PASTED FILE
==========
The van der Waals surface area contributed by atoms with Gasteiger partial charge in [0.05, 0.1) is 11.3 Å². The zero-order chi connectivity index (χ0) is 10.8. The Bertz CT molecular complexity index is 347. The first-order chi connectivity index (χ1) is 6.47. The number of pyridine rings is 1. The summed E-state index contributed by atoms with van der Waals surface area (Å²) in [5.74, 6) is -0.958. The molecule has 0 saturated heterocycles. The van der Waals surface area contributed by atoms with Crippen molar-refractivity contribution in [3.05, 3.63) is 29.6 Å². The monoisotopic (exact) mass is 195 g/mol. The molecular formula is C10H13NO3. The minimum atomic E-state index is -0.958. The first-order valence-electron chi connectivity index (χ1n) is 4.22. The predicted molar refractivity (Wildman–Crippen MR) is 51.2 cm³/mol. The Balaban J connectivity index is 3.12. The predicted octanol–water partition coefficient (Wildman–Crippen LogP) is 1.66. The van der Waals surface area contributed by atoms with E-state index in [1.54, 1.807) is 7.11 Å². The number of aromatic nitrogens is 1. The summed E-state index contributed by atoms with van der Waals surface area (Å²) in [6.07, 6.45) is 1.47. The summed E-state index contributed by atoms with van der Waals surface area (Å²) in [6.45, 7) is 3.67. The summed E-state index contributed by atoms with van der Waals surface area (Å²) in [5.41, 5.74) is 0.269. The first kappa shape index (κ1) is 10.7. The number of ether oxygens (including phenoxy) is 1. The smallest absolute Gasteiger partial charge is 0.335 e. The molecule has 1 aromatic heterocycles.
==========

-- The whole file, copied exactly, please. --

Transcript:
The van der Waals surface area contributed by atoms with Gasteiger partial charge in [0.05, 0.1) is 11.3 Å². The zero-order chi connectivity index (χ0) is 10.8. The Bertz CT molecular complexity index is 347. The first-order chi connectivity index (χ1) is 6.47. The number of pyridine rings is 1. The summed E-state index contributed by atoms with van der Waals surface area (Å²) in [5.74, 6) is -0.958. The molecule has 0 saturated heterocycles. The van der Waals surface area contributed by atoms with Crippen molar-refractivity contribution in [3.05, 3.63) is 29.6 Å². The monoisotopic (exact) mass is 195 g/mol. The molecular formula is C10H13NO3. The minimum atomic E-state index is -0.958. The first-order valence-electron chi connectivity index (χ1n) is 4.22. The predicted molar refractivity (Wildman–Crippen MR) is 51.2 cm³/mol. The Balaban J connectivity index is 3.12. The predicted octanol–water partition coefficient (Wildman–Crippen LogP) is 1.66. The van der Waals surface area contributed by atoms with E-state index in [1.54, 1.807) is 7.11 Å². The number of aromatic nitrogens is 1. The summed E-state index contributed by atoms with van der Waals surface area (Å²) in [6.07, 6.45) is 1.47. The summed E-state index contributed by atoms with van der Waals surface area (Å²) in [6.45, 7) is 3.67. The summed E-state index contributed by atoms with van der Waals surface area (Å²) in [5.41, 5.74) is 0.269. The first kappa shape index (κ1) is 10.7. The number of ether oxygens (including phenoxy) is 1. The smallest absolute Gasteiger partial charge is 0.335 e. The molecule has 1 aromatic heterocycles.